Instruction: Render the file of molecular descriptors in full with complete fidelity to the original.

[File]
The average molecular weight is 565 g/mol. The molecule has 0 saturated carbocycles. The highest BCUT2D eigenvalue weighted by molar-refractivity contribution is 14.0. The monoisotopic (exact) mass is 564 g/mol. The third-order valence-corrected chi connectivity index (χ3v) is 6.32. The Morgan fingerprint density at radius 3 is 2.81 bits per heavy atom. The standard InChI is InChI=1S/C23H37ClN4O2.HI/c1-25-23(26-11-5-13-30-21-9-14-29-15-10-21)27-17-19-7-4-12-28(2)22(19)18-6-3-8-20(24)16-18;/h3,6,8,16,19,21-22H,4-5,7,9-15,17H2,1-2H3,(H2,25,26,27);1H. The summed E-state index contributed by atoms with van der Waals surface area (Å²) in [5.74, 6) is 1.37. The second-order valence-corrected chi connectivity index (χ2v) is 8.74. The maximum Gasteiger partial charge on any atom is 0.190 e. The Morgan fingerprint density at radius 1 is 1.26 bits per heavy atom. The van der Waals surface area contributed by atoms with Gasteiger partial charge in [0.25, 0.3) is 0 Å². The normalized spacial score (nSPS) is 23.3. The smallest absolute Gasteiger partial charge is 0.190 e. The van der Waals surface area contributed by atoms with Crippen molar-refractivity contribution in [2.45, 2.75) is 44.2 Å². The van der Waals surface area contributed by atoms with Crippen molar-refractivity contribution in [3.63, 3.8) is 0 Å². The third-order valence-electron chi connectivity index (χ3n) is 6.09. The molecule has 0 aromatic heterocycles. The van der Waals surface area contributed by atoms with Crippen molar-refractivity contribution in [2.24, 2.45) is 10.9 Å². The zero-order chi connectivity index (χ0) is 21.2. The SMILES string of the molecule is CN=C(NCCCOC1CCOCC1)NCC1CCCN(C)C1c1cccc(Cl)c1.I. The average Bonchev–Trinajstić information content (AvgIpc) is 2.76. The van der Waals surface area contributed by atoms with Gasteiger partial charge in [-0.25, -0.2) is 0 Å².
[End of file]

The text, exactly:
The average molecular weight is 565 g/mol. The molecule has 0 saturated carbocycles. The highest BCUT2D eigenvalue weighted by molar-refractivity contribution is 14.0. The monoisotopic (exact) mass is 564 g/mol. The third-order valence-corrected chi connectivity index (χ3v) is 6.32. The Morgan fingerprint density at radius 3 is 2.81 bits per heavy atom. The standard InChI is InChI=1S/C23H37ClN4O2.HI/c1-25-23(26-11-5-13-30-21-9-14-29-15-10-21)27-17-19-7-4-12-28(2)22(19)18-6-3-8-20(24)16-18;/h3,6,8,16,19,21-22H,4-5,7,9-15,17H2,1-2H3,(H2,25,26,27);1H. The summed E-state index contributed by atoms with van der Waals surface area (Å²) in [5.74, 6) is 1.37. The second-order valence-corrected chi connectivity index (χ2v) is 8.74. The maximum Gasteiger partial charge on any atom is 0.190 e. The Morgan fingerprint density at radius 1 is 1.26 bits per heavy atom. The van der Waals surface area contributed by atoms with Gasteiger partial charge in [0.25, 0.3) is 0 Å². The normalized spacial score (nSPS) is 23.3. The smallest absolute Gasteiger partial charge is 0.190 e. The van der Waals surface area contributed by atoms with Crippen molar-refractivity contribution in [2.45, 2.75) is 44.2 Å². The van der Waals surface area contributed by atoms with Crippen molar-refractivity contribution in [3.63, 3.8) is 0 Å². The third-order valence-electron chi connectivity index (χ3n) is 6.09. The molecule has 0 aromatic heterocycles. The van der Waals surface area contributed by atoms with Crippen molar-refractivity contribution in [2.24, 2.45) is 10.9 Å². The zero-order chi connectivity index (χ0) is 21.2. The SMILES string of the molecule is CN=C(NCCCOC1CCOCC1)NCC1CCCN(C)C1c1cccc(Cl)c1.I. The average Bonchev–Trinajstić information content (AvgIpc) is 2.76. The van der Waals surface area contributed by atoms with Gasteiger partial charge in [-0.25, -0.2) is 0 Å².